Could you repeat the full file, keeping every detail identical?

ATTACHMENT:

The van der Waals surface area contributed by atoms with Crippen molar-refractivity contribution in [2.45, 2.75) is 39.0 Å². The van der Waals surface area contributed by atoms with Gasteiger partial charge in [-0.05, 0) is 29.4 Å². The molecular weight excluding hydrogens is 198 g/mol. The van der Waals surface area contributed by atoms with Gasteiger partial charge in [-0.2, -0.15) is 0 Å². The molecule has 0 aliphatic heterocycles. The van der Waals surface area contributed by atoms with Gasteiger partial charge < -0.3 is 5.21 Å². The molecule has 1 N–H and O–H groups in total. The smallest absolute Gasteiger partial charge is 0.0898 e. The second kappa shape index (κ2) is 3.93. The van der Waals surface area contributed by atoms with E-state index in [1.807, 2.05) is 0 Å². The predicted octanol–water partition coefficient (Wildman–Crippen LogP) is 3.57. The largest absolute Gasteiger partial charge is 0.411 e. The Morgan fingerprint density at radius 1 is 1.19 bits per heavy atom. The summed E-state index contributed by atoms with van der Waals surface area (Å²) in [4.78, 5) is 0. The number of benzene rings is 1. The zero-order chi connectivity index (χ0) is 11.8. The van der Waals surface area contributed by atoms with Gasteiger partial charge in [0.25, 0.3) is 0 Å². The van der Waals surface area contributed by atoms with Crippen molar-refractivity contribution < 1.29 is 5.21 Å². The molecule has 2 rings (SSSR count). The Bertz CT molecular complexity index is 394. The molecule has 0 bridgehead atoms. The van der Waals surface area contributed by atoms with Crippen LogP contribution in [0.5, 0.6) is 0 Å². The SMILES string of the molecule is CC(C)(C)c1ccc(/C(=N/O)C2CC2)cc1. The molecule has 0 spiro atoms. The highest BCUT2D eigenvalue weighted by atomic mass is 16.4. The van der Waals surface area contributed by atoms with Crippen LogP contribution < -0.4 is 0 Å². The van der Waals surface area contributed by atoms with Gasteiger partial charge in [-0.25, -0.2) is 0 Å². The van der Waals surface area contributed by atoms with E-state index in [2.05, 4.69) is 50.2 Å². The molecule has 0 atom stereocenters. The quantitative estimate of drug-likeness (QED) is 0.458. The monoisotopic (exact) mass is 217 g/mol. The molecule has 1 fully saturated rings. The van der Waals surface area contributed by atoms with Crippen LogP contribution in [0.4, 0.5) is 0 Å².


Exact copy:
The van der Waals surface area contributed by atoms with Crippen molar-refractivity contribution in [2.45, 2.75) is 39.0 Å². The van der Waals surface area contributed by atoms with Gasteiger partial charge in [-0.05, 0) is 29.4 Å². The molecular weight excluding hydrogens is 198 g/mol. The van der Waals surface area contributed by atoms with Gasteiger partial charge in [-0.2, -0.15) is 0 Å². The molecule has 0 aliphatic heterocycles. The van der Waals surface area contributed by atoms with Gasteiger partial charge < -0.3 is 5.21 Å². The molecule has 1 N–H and O–H groups in total. The smallest absolute Gasteiger partial charge is 0.0898 e. The second kappa shape index (κ2) is 3.93. The van der Waals surface area contributed by atoms with E-state index in [1.807, 2.05) is 0 Å². The predicted octanol–water partition coefficient (Wildman–Crippen LogP) is 3.57. The largest absolute Gasteiger partial charge is 0.411 e. The Morgan fingerprint density at radius 1 is 1.19 bits per heavy atom. The summed E-state index contributed by atoms with van der Waals surface area (Å²) in [4.78, 5) is 0. The number of benzene rings is 1. The zero-order chi connectivity index (χ0) is 11.8. The van der Waals surface area contributed by atoms with Gasteiger partial charge in [0.25, 0.3) is 0 Å². The van der Waals surface area contributed by atoms with Crippen molar-refractivity contribution < 1.29 is 5.21 Å². The molecule has 2 rings (SSSR count). The Bertz CT molecular complexity index is 394. The molecule has 0 bridgehead atoms. The van der Waals surface area contributed by atoms with Crippen LogP contribution in [0.5, 0.6) is 0 Å². The SMILES string of the molecule is CC(C)(C)c1ccc(/C(=N/O)C2CC2)cc1. The molecule has 0 spiro atoms. The highest BCUT2D eigenvalue weighted by atomic mass is 16.4. The van der Waals surface area contributed by atoms with Crippen LogP contribution < -0.4 is 0 Å². The van der Waals surface area contributed by atoms with Gasteiger partial charge in [-0.25, -0.2) is 0 Å². The van der Waals surface area contributed by atoms with E-state index in [2.05, 4.69) is 50.2 Å². The molecule has 0 atom stereocenters. The quantitative estimate of drug-likeness (QED) is 0.458. The monoisotopic (exact) mass is 217 g/mol. The molecule has 1 fully saturated rings. The van der Waals surface area contributed by atoms with Crippen LogP contribution in [0.4, 0.5) is 0 Å².